“When it comes to tech, we have a strong critical mass of people that are very good at what they do,” says Mayor Jyoti Gondek.13

The homegrown portion of this talent emerges from local institutions such as the U of C, Mount Royal University, and the Southern Alberta Institute of Technology (SAIT). 

The latter lists information systems security, network systems specialists, data analytics, graphic communications and print technology, and object-oriented software development among in demand tech careers.13

Canadian tech talent has paved the way for massive success in the aforementioned cities and others. Companies in the sector will find Canada’s cities to be abundant with capable candidates and attractive to those from elsewhere. As a result, look for Canadian tech companies to continue thriving on the world stage, and those from elsewhere to expand their footprint in the country.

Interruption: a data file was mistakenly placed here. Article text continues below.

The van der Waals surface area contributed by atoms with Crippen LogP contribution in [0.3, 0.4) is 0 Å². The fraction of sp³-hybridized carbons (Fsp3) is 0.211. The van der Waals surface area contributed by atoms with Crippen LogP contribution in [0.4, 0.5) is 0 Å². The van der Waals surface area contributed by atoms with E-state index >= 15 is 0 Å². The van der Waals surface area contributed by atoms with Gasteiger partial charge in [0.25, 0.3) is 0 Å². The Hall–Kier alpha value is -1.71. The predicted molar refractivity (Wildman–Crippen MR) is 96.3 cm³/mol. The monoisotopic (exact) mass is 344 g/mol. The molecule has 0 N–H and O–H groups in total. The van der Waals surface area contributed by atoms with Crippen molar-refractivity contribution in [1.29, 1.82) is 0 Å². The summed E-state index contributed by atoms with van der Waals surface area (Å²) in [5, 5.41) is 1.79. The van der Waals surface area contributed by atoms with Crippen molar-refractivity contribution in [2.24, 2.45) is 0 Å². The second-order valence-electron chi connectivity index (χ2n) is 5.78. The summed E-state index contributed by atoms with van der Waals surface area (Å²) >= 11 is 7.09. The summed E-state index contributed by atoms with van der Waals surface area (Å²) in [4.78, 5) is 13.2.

Cited Sources

1 Chan, Kenneth. “Venture.” Vancouver has recorded the most tech job growth in North America. Daily Hive, November 2, 2022. 

2 Metz, Cade. “Toronto, the Quietly Booming Tech Town.” The New York Times. The New York Times, March 21, 2022. 

3“Toronto Moves up to #3 Spot in CBRE’s 2022 Tech Talent Rankings, Creates Most Jobs in North America over Last 5 Years.” CBRE Canada. Accessed March 14, 2023. 

4 Pavlopoulos, Marc. “The Pros and Cons of the Top Canadian Cities for Tech Workers Relocating to Canada.” Syndesus, June 1, 2022. 

5 Labour Market by Region. Accessed March 8, 2023. 

6 Hardy, Pippa. “A Guide to Working in the Vancouver Tech Scene.” Information Age, December 1, 2022. 

7 “Artificial Intelligence: Montreal, a Global Hub for AI.” Montréal International, May 6, 2022. 

8 “Artificial Intelligence Startups in Montreal.” Tracxn. Accessed March 8, 2023. 

9 Sciola, Al. “Venture.” Montreal is one of the best cities to get a startup going: report. Daily Hive, October 4, 2022. 

10 “In Challenging Times, Ottawa’s Tech Sector Shows Strength.” Invest Ontario. Accessed March 8, 2023. 

11 Franklin, Michael. “Calgary’s Growing Tech Sector Turning Heads.” Calgary. CTV News, November 2, 2022. 

12 “Calgary: A Global Tech Hub and Third Most Livable City in the World.” Calgary Economic, July 12, 2022. 

13 “Calgary Primed, Ready for What It Thinks Will Be a Massive Tech Boom: It World Canada News,” July 22, 2022. 

14 Sait. “5 In-Demand Tech Careers That Get You Hired.” Return to Accessed March 8, 2023.